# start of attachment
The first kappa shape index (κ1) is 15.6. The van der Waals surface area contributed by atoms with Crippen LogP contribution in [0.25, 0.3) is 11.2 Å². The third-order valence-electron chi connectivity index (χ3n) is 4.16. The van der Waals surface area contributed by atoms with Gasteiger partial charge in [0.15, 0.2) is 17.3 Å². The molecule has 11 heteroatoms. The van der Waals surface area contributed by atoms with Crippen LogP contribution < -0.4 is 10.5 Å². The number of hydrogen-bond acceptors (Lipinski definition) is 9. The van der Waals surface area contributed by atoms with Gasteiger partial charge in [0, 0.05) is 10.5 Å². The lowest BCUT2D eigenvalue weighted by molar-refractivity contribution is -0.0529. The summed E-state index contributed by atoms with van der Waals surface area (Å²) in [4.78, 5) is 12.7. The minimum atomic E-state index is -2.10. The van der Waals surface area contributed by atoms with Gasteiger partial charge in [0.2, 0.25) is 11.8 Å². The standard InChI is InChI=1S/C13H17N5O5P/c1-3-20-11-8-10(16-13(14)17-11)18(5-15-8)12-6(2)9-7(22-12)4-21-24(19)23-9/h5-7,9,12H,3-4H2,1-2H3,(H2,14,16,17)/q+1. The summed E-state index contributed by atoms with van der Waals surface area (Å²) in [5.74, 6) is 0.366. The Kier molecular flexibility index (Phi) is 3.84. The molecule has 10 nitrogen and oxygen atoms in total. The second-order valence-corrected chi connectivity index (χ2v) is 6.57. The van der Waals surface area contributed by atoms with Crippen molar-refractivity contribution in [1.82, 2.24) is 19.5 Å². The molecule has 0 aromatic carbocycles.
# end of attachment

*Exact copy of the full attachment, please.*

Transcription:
The first kappa shape index (κ1) is 15.6. The van der Waals surface area contributed by atoms with Crippen LogP contribution in [0.25, 0.3) is 11.2 Å². The third-order valence-electron chi connectivity index (χ3n) is 4.16. The van der Waals surface area contributed by atoms with Gasteiger partial charge in [0.15, 0.2) is 17.3 Å². The molecule has 11 heteroatoms. The van der Waals surface area contributed by atoms with Crippen LogP contribution < -0.4 is 10.5 Å². The number of hydrogen-bond acceptors (Lipinski definition) is 9. The van der Waals surface area contributed by atoms with Gasteiger partial charge in [0, 0.05) is 10.5 Å². The lowest BCUT2D eigenvalue weighted by molar-refractivity contribution is -0.0529. The summed E-state index contributed by atoms with van der Waals surface area (Å²) in [4.78, 5) is 12.7. The minimum atomic E-state index is -2.10. The van der Waals surface area contributed by atoms with Gasteiger partial charge in [0.2, 0.25) is 11.8 Å². The standard InChI is InChI=1S/C13H17N5O5P/c1-3-20-11-8-10(16-13(14)17-11)18(5-15-8)12-6(2)9-7(22-12)4-21-24(19)23-9/h5-7,9,12H,3-4H2,1-2H3,(H2,14,16,17)/q+1. The summed E-state index contributed by atoms with van der Waals surface area (Å²) in [5.74, 6) is 0.366. The Kier molecular flexibility index (Phi) is 3.84. The molecule has 10 nitrogen and oxygen atoms in total. The second-order valence-corrected chi connectivity index (χ2v) is 6.57. The van der Waals surface area contributed by atoms with Crippen molar-refractivity contribution in [1.82, 2.24) is 19.5 Å². The molecule has 0 aromatic carbocycles.